Blog #577 MLK and Non-violence

I have a dream (do you?)

This past week,we celebrated Dr. Martin Luther King day.   I want to reflect on a couple of things from his legacy.

From Matthew 5:38-40 we have:  “You have heard that it was said, ‘Eye for eye, and tooth for tooth.’But I tell you, do not resist an evil person. If anyone slaps you on the right cheek, turn to them the other cheek also. And if anyone wants to sue you and take your shirt, hand over your coat as well.’”

So, according to Jesus, it isn’t to be an eye for an eye and a tooth for a tooth.  The concept of ‘You hurt me, I’m going to hurt you’ isn’t going to be valid. Over many years, the Hayfields and McCoys kept the violence going – going higher and higher.

But, the new way is to not resist an evil person!!  If that evil person hurts you, stand up and let them do it again.  (Hey – that doesn’t make sense!!!). Maybe I’m at the latter stages of my life (age 71).  Maybe I know what is ahead of me (death). So what if somebody slaps me on the right cheek, should I really turn my head so that person can slap me again on the left cheek?  

When do I stand up for myself?  When do I draw the line and fight back?  Dr. King (and Gandhi from India) stressed NON-VIOLENCE resistance.  Turn the other cheek, don’t fight back, be passive.

Wikipedia describes this as: “Nonviolent resistance (NVR or nonviolent action) is the practice of achieving goals such as social change through symbolic protests, civil disobedience, economic or political noncooperation, satyagraha, or other methods, while being nonviolent.”  (I had to look up satyagraha – as the Indian form of nonviolent resistance. )

The Washington Post (from January 15, 2018) has this: “In the autobiographical chapter of his first book, King wrote that he had ended his formal education in 1955 with all his influences converging into a “positive social philosophy,” which emphasized “the conviction that nonviolent resistance was one of the most potent weapons available to oppressed people in their quest for social justice.”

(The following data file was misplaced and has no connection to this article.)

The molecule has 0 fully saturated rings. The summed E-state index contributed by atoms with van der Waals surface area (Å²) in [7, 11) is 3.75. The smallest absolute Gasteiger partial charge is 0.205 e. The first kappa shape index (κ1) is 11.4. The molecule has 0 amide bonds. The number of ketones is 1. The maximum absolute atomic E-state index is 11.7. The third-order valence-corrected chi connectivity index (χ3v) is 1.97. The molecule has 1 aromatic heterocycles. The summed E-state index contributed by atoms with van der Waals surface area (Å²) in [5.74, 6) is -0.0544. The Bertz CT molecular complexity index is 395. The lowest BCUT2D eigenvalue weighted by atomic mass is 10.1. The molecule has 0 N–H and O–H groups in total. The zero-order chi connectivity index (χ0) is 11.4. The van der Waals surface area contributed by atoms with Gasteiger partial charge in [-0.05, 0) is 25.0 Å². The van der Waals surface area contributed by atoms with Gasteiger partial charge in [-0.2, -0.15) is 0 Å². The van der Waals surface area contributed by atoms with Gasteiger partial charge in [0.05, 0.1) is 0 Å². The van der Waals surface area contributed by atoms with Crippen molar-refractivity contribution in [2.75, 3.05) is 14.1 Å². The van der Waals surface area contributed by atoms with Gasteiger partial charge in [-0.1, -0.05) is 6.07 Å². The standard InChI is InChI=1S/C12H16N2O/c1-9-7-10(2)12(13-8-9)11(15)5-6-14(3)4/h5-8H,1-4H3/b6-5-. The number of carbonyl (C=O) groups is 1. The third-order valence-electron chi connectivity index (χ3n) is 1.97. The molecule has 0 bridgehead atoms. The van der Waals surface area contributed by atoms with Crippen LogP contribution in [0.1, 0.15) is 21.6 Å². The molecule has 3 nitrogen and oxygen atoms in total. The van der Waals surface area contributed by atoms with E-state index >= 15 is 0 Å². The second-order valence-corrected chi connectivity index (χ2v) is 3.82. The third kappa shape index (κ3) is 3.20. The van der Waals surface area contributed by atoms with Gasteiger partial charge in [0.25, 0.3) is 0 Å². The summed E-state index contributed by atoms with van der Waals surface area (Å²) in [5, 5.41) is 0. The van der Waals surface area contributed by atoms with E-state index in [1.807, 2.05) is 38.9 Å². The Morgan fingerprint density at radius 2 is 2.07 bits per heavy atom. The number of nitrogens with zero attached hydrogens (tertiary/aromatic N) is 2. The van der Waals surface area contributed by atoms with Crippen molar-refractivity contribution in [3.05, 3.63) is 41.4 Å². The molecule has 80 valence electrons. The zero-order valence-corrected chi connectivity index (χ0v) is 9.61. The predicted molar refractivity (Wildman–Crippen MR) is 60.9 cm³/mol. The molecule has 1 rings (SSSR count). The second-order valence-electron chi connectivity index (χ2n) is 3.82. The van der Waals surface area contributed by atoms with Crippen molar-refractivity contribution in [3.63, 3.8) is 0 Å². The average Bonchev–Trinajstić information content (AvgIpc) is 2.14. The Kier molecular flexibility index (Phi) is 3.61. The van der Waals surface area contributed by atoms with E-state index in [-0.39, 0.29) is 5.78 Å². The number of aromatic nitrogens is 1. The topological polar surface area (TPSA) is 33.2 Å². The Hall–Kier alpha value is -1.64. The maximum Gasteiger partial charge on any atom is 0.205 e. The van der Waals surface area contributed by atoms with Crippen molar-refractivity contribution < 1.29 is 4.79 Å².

If a person or group fights back, the violence escalates.  An eye-for-an-eye easily becomes ‘one-upmanship’. Your group hurt one of our members, so we are going to hurt TWO of your members – and the hatred and bloodshed grows.

Can non-violent resistance work?  I’m not a real analyst, but in India, the British gave in and left; in Alabama, the various marches and economic sanctions won.  (The Birmingham bus company lost revenue with Blacks not riding the bus). There is the expression that the pen is mightier than the sword; and it might be that lost dollars/lost revenue might be mightier than the pen!!

I’m not sure how this might apply to me – or to you.  I hope it means that hatred can stop. That we can talk, that we can reason together.  Yes, at times (most times?), I’m a Pollyanna – that everything will work out alright. But, it might mean counting to ten (then one-hundred); turning the other cheek; or walking away from a fight.  In the Back to the Future movies, Marty McFly bristles as being called “Chicken” – but ultimately wins out.

What do you think?  Can we change our world by marches, signs and non-violent means?

I don’t know!!


Proverbs 15:1 A gentle answer turns away wrath, but a harsh word stirs up anger.

Posted by Bruce White

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